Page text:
Posted by: eshne | March 31, 2008

How Can Invisible Lesbians Become Visible?

I came across an article by Stella Duffy over the weekend called Standing In The Shadows: Invisible Lesbians. Stella Duffy calls for lesbians everywhere to come out and be counted, but I’m in two minds about whether this is something I could do – and unsure about the process.

Stella Duffy urges that “It’s up to all of us to step up, come out and start showing ourselves. Time’s up for the incredible invisible women.”

I’m out to my close friends, and what started being just a few people at work has snow-balled into what feels like the whole company. Lesbian rumours spread quicker than wild fire! Luckily my work life is completely separate to my home life so the Chinese whisper of my sexuality did not reach my family. I was able to tell them myself when I was prepared. So I am out. But I do not openly talk about my girlfriend at work, or advertise my sexuality, so in other ways I suppose I am still in?

I agree with Stella Duffy that as a minority, gay women need to be visible in order to fight for equality, or stand up against discrimination. However, I think for a lot of people coming out can be incredibly complicated and a scary experience. The imagination is a powerful thing, and although I have not yet had to deal with a really bad reaction, it took a huge amount of courage to think I can do this and move things forward in just my personal spheres.

There must be lots of women like me who are out in some parts of their world, and hidden in others. In what parts of the world would Duffy like us to make ourselves visible? Should I be out protesting calling for equal rights, or is not enough that I am challenging every colleague, friend and family member that I out myself to? It would have been useful if Duffy could have been clearer about exactly the shape of this mass “outing.”

As Duffy points out, I too am hugely indebted to the women and men of all sexual orientations, who won for us the freedoms and rights in the West that we frequently take for granted. But does every challenge need to be public to be important?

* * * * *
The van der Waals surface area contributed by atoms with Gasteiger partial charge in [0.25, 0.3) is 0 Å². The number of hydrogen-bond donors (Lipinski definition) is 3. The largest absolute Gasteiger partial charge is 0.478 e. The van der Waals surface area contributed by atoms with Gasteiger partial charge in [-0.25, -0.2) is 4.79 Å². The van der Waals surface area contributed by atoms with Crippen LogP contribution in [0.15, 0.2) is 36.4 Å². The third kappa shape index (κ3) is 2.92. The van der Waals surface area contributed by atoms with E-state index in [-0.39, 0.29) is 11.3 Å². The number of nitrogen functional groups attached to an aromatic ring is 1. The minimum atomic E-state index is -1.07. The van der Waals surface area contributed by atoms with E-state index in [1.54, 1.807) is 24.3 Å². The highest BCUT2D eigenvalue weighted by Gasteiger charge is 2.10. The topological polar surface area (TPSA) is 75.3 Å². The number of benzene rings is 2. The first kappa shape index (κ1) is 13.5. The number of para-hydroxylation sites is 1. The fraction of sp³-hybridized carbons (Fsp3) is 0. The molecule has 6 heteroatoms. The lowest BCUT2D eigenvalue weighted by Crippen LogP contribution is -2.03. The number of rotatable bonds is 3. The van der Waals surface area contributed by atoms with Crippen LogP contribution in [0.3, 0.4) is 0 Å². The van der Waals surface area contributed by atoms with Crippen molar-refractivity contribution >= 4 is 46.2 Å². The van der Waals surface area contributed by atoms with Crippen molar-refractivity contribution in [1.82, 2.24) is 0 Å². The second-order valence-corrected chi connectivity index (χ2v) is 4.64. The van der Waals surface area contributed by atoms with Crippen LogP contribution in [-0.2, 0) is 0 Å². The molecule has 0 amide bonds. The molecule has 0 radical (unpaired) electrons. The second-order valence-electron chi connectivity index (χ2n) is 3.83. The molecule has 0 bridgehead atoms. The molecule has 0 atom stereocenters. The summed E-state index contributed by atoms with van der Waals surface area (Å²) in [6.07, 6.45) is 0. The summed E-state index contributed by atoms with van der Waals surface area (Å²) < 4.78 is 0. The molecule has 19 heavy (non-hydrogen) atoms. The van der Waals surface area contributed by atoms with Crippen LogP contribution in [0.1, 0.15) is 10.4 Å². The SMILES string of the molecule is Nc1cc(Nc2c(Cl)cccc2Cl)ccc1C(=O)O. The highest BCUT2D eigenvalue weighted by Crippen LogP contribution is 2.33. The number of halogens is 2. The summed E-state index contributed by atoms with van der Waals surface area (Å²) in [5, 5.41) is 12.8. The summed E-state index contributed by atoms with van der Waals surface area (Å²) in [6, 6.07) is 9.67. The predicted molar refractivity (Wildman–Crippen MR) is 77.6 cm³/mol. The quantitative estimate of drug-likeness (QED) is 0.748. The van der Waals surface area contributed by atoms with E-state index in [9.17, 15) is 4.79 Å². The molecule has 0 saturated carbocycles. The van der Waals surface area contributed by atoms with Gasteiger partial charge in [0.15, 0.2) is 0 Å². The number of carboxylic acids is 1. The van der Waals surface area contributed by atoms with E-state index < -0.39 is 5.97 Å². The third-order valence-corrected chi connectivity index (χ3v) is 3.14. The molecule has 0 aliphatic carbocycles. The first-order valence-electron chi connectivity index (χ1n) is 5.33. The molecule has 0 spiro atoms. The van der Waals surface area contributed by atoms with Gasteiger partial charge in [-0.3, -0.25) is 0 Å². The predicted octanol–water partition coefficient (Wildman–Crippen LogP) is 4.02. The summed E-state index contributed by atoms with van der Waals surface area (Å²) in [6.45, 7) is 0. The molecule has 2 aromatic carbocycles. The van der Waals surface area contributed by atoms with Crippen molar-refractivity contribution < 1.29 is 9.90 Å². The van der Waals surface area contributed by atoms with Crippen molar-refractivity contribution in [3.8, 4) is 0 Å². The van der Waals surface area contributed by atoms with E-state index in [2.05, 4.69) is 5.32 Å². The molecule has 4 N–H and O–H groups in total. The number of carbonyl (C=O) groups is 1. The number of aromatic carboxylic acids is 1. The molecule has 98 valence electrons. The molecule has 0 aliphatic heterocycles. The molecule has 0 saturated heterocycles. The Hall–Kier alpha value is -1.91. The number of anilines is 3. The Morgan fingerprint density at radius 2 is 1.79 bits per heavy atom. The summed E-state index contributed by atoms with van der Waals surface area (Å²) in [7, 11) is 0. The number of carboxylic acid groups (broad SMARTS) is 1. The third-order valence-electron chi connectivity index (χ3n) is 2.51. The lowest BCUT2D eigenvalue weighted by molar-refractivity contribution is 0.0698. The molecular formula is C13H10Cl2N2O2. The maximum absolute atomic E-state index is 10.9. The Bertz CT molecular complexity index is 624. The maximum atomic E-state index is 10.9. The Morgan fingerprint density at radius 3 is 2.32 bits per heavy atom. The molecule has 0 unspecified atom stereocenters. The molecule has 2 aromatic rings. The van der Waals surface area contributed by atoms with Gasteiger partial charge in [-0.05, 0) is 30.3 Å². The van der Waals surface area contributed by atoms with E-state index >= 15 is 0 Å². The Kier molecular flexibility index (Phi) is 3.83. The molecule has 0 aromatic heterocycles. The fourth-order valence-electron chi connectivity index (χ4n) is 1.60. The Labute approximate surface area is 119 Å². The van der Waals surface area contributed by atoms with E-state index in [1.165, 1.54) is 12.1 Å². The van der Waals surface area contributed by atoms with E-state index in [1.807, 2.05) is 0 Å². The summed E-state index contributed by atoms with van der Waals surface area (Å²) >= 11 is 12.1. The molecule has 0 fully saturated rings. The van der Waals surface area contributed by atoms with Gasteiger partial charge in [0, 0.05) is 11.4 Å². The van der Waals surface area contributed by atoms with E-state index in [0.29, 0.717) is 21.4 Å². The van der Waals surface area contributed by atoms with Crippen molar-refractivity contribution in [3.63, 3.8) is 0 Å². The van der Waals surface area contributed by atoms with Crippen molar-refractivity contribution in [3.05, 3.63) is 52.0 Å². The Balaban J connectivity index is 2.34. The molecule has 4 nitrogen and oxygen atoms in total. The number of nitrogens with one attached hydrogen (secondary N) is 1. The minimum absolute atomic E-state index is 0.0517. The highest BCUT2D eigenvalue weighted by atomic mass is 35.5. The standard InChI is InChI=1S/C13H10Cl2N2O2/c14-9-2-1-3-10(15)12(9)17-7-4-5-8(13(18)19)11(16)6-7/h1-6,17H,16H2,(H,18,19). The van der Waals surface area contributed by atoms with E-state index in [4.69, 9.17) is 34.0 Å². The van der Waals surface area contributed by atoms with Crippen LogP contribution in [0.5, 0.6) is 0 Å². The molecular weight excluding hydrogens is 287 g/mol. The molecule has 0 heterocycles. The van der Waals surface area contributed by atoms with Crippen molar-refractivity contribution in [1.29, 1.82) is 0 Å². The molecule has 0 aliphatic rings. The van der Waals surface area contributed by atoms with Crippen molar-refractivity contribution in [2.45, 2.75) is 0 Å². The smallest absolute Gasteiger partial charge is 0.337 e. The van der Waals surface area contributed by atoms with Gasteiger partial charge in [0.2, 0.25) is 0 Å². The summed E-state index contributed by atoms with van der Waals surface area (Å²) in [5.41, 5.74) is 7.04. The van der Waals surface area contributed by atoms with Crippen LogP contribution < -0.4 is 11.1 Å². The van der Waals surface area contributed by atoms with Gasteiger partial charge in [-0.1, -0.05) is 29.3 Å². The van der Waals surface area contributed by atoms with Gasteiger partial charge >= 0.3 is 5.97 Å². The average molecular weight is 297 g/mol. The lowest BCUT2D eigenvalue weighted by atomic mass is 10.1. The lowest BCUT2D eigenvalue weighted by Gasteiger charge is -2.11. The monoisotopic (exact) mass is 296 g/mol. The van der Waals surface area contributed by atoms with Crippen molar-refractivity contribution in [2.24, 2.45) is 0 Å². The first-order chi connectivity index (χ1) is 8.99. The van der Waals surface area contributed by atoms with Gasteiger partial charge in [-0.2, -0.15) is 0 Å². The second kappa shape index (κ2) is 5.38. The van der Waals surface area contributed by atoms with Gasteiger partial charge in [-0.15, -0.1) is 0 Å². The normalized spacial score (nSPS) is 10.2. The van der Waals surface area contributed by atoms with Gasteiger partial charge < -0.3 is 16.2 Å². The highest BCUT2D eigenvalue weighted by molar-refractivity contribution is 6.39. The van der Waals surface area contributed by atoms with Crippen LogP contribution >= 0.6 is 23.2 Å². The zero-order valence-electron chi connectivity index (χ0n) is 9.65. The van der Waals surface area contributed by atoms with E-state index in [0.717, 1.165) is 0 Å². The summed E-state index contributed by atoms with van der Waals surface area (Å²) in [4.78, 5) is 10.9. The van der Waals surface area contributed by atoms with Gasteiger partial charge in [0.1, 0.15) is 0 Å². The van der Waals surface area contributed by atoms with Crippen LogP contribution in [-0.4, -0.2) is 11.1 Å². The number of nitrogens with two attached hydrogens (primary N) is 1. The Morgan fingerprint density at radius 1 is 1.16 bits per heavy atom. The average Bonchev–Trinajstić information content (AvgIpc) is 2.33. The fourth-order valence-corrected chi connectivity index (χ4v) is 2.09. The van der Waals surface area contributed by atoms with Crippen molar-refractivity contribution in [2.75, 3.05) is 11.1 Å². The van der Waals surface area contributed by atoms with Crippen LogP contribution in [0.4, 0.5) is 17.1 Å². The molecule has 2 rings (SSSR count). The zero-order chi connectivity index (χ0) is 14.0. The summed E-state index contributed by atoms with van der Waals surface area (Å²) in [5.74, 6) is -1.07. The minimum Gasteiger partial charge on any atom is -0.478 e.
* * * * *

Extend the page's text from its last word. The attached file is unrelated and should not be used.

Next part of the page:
Other stuff about Stella Duffy I found along the way:



  1. First, I’m really glad to see you moved to WordPress. I had been reading your blog since you left such a wonderful comment on my blog, but couldn’t even comment on yours.

    Second, coming out has always been an interesting process for me because it’s something I never really did. As a butch, and someone who always presented very masculinely since childhood, my sexual orientation was kind of assumed. I just dropped a tid bit into conversation and everyone was like “yeah, duh!”. And in the environment I am in now, talking about your girlfriend is like talking about what you had for breakfast this morning… no one bats an eye at most things, let alone that you’re gay. Outside of the bubble I think I am much more private though, I always say that being gay is a part of me, but it’s far from the whole of who I am.

  2. Thanks Dylan. I didn’t mean to disappear but got caught up in moving and blah blah. I appreciate you reading my posts and for being patient!

    I’ve always taken it for granted that I can hide my sexuality – especially in situations where it could be dangerous or unnecessarily awkward. (I’m a big wuss when it comes to confrontation).

    It must take a lot of courage to be that open with people… although if they correctly make assumptions about your sexuality I can see how it would make things a lot less complicated in the long run.

  3. hi Eshne,
    glad you found the article. I don’t think I was suggesting that it’s possible to come out once and for all and be done with it. I think it’s simply that the more of us who are out, as a matter of course, as if it’s perfectly ordinary (while aware that for all too many people our sexuality is anything but their interpretation of ‘normal’) then the sooner it will stop being a big deal and the sooner we can make a difference for those who really are persecuted (prosecuted, imprisoned, physically attacked, abused) for their sexuality. I don’t think I’ve ever suggested it’s always easy. Just that’s it’s most certainly worth doing. Not merely for ourselves, but for others. I also profoundly believe that small, personal changes, which inevitably ripple out into the wider community, are invariably of as much – if not more – value than large scale revolutionary acts. If we keep coming out to those closest they’ll usually do the rest of the work for us!
    good luck,
    Stella Duffy

  4. Thanks for your comment Stella, I appreciate you taking the time to respond and it’s reassuring that you advocate small personal changes – as they can often feel like large scale revolutionary acts.

    Someone who has really inspired me recently is Aquafortis who is based in liberal Italy…her blog is called A Gay Heart Flutter

    ps. love the idea of Tart City

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